“Parental love is the single most important factor in a child’s life”.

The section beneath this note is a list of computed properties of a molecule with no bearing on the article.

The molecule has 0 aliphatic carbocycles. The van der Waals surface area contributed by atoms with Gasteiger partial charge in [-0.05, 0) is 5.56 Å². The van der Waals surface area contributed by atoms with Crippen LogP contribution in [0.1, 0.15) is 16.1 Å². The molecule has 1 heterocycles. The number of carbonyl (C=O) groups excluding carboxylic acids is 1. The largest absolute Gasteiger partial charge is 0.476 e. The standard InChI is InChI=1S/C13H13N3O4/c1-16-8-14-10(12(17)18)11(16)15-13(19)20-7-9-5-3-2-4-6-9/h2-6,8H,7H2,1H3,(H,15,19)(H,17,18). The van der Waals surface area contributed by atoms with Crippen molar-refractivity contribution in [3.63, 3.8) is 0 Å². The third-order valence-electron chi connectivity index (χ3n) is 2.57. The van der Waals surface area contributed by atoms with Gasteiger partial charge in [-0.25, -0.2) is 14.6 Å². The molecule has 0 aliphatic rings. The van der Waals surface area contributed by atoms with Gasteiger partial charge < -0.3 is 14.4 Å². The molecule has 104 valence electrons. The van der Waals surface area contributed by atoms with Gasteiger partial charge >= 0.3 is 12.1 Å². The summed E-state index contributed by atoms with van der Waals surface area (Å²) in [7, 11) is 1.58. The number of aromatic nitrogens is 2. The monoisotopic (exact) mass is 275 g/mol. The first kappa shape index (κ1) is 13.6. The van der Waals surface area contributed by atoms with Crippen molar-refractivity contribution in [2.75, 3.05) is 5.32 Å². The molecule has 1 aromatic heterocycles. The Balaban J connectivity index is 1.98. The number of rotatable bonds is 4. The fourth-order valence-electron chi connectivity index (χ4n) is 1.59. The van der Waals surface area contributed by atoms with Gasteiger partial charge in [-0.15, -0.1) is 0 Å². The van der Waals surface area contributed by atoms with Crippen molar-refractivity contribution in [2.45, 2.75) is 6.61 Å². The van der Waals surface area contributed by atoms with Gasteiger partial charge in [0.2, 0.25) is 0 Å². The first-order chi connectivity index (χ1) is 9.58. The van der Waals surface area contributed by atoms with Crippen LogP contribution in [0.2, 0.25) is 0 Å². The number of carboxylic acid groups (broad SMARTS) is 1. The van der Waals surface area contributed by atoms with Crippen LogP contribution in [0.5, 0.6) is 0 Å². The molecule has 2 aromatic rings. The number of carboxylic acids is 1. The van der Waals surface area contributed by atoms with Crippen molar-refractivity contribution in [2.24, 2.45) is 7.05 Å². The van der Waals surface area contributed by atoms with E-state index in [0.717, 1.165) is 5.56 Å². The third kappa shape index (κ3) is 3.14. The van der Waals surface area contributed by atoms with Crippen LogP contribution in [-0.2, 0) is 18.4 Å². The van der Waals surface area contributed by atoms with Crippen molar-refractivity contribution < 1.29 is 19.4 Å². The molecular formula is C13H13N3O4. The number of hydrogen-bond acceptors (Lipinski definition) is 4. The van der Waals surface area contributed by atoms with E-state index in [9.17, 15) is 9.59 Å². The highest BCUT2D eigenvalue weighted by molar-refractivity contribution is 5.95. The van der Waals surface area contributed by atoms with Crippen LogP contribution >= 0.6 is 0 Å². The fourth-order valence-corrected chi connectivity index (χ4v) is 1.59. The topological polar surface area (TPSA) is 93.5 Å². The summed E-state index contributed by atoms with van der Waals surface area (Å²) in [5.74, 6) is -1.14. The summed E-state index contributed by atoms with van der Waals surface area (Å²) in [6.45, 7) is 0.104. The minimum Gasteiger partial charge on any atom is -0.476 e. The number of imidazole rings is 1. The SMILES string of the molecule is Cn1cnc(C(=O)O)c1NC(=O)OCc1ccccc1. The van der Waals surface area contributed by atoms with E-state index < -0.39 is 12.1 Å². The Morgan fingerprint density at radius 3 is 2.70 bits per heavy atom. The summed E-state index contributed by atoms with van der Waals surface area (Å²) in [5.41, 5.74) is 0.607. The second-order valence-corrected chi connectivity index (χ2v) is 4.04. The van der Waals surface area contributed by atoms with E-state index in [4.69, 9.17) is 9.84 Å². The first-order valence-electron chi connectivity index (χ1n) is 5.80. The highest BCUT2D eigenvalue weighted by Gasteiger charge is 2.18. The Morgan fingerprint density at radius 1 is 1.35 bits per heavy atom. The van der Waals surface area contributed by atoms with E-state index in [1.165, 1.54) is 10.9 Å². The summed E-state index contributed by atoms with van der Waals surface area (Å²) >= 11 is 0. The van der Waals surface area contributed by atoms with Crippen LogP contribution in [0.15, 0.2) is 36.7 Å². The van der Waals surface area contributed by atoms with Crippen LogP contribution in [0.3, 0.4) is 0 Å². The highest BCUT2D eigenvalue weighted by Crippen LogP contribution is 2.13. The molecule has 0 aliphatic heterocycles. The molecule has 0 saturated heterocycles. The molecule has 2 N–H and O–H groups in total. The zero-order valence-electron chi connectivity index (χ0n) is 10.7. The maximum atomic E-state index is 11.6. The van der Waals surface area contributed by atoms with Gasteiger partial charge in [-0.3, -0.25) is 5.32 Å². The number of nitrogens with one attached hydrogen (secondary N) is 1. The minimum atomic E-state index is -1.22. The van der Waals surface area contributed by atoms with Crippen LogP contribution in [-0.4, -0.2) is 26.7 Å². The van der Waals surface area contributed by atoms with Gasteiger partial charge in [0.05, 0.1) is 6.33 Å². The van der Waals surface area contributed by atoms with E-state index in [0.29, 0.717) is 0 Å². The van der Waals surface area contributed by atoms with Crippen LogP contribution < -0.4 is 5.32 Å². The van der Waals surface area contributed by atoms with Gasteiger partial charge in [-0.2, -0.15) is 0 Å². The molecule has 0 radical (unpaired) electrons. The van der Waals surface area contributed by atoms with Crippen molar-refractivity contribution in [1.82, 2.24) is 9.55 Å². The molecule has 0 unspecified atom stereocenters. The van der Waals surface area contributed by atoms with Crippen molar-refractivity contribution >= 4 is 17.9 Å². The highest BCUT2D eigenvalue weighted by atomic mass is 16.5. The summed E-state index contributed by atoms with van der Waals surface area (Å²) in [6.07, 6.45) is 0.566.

In the beginning (1960), the theory focused on the effects of perceived parental acceptance- rejection in childhood and extending into adulthood. At that time the theory was called “parental acceptance- rejection theory” (PARTheory). But by 2000 the theory had broadened to include intimate adult relationships, relationships with siblings, peers, grandparents, and other significant interpersonal relationships throughout the lifespan. This shift in emphasis led in 2014 to the transition of the theory and its name from PARTheory to its current designation: Interpersonal acceptance-rejection theory (IPARTheory). Despite this change in name and emphasis, significant portions of the theory continue to feature the effects, causes, and other correlates of children’s perceptions of parental acceptance-rejection, and of adults’ remembrances of parental acceptance- rejection in childhood. This portion of the theory is emphasized in this chapter.